The intracellular protozoan parasite Toxoplasma gondii must scavenge cholesterol and other lipids from the host to facilitate intracellular growth and replication. Enzymes responsible for neutral lipid synthesis have been identified but there is no evidence for enzymes that catalyze lipolysis of cholesterol esters and esterified lipids. Here, we characterize several T. gondii serine hydrolases with esterase and thioesterase activities that were previously thought to be depalmitoylating enzymes. We find they do not cleave palmitoyl thiol esters but rather hydrolyze short-chain lipid esters. Deletion of one of the hydrolases results in alterations in levels of multiple lipids species. We also identify small-molecule inhibitors of these hydrolases and show that treatment of parasites results in phenotypic defects reminiscent of parasites exposed to excess cholesterol or oleic acid. Together, these data characterize enzymes necessary for processing lipids critical for infection and highlight the potential for targeting parasite hydrolases for therapeutic applications.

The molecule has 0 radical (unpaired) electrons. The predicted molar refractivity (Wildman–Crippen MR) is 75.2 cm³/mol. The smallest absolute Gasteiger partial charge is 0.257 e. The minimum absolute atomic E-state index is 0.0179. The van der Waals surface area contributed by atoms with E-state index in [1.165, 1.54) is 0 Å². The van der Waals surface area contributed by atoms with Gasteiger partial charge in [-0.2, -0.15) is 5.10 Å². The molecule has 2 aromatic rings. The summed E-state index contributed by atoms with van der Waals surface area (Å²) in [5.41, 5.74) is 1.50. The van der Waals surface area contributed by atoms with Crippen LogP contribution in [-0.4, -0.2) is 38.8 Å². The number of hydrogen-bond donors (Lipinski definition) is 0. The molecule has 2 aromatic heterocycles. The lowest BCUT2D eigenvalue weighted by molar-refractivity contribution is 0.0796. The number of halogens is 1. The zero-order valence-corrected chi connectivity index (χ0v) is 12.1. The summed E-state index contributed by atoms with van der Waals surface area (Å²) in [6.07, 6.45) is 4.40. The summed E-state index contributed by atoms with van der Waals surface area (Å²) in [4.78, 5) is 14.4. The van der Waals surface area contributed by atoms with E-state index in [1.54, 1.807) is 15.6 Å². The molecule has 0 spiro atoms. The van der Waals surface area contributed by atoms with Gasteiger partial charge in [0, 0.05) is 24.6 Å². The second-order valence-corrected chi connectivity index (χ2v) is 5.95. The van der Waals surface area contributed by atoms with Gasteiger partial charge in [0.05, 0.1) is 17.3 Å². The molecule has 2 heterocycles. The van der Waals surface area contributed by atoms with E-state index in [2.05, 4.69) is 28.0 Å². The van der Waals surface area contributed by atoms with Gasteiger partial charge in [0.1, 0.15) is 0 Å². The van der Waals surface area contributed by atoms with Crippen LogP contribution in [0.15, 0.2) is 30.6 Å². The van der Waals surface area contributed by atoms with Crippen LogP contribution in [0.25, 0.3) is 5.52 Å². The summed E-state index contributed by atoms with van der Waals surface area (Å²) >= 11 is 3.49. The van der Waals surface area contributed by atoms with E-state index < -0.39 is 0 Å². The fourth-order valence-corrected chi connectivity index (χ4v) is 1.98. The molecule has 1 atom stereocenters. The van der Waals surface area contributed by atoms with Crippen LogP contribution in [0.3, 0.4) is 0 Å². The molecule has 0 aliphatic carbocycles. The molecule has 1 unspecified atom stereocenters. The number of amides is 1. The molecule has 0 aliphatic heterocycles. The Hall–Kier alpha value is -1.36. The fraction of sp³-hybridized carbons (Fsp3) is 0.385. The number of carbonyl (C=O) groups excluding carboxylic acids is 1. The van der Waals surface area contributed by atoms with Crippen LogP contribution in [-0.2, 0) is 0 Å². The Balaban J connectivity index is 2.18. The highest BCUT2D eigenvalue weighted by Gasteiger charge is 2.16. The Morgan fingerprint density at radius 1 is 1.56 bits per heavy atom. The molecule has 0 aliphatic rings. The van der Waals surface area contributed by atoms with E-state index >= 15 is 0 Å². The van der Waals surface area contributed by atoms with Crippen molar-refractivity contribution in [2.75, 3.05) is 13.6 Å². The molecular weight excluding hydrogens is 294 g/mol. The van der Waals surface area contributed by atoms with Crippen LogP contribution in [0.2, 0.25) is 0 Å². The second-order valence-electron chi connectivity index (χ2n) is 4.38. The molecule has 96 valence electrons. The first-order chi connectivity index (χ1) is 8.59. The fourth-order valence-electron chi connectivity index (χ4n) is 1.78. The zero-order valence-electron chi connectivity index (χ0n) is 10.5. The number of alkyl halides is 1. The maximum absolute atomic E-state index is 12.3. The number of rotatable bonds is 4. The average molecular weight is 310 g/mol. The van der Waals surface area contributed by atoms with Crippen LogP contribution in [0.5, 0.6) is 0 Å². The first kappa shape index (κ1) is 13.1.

Keywords: CDP-DAG; Plasmodium falciparum; Toxoplasma gondii; cholesterol; depalmitoylases; lipid metabolism; oleic acid; phosphatidic acid; serine hydrolases; α/β-hydrolase superfamily.
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